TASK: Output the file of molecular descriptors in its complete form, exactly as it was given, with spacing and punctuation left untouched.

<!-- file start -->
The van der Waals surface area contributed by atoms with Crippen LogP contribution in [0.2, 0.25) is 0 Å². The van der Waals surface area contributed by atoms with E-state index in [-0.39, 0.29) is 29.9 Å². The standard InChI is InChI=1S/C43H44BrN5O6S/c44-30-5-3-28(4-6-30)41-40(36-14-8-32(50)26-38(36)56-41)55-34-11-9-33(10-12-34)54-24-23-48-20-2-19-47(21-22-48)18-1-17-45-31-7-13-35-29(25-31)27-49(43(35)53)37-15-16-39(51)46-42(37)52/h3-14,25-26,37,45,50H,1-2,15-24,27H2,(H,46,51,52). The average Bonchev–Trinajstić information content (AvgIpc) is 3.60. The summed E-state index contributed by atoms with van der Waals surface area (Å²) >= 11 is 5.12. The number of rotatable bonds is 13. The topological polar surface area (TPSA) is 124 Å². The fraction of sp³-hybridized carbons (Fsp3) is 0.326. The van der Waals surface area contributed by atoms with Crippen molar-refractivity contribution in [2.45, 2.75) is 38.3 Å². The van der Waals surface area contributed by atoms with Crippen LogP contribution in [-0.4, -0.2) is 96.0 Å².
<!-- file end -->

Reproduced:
The van der Waals surface area contributed by atoms with Crippen LogP contribution in [0.2, 0.25) is 0 Å². The van der Waals surface area contributed by atoms with E-state index in [-0.39, 0.29) is 29.9 Å². The standard InChI is InChI=1S/C43H44BrN5O6S/c44-30-5-3-28(4-6-30)41-40(36-14-8-32(50)26-38(36)56-41)55-34-11-9-33(10-12-34)54-24-23-48-20-2-19-47(21-22-48)18-1-17-45-31-7-13-35-29(25-31)27-49(43(35)53)37-15-16-39(51)46-42(37)52/h3-14,25-26,37,45,50H,1-2,15-24,27H2,(H,46,51,52). The average Bonchev–Trinajstić information content (AvgIpc) is 3.60. The summed E-state index contributed by atoms with van der Waals surface area (Å²) >= 11 is 5.12. The number of rotatable bonds is 13. The topological polar surface area (TPSA) is 124 Å². The fraction of sp³-hybridized carbons (Fsp3) is 0.326. The van der Waals surface area contributed by atoms with Crippen molar-refractivity contribution in [2.45, 2.75) is 38.3 Å². The van der Waals surface area contributed by atoms with Crippen LogP contribution in [-0.4, -0.2) is 96.0 Å².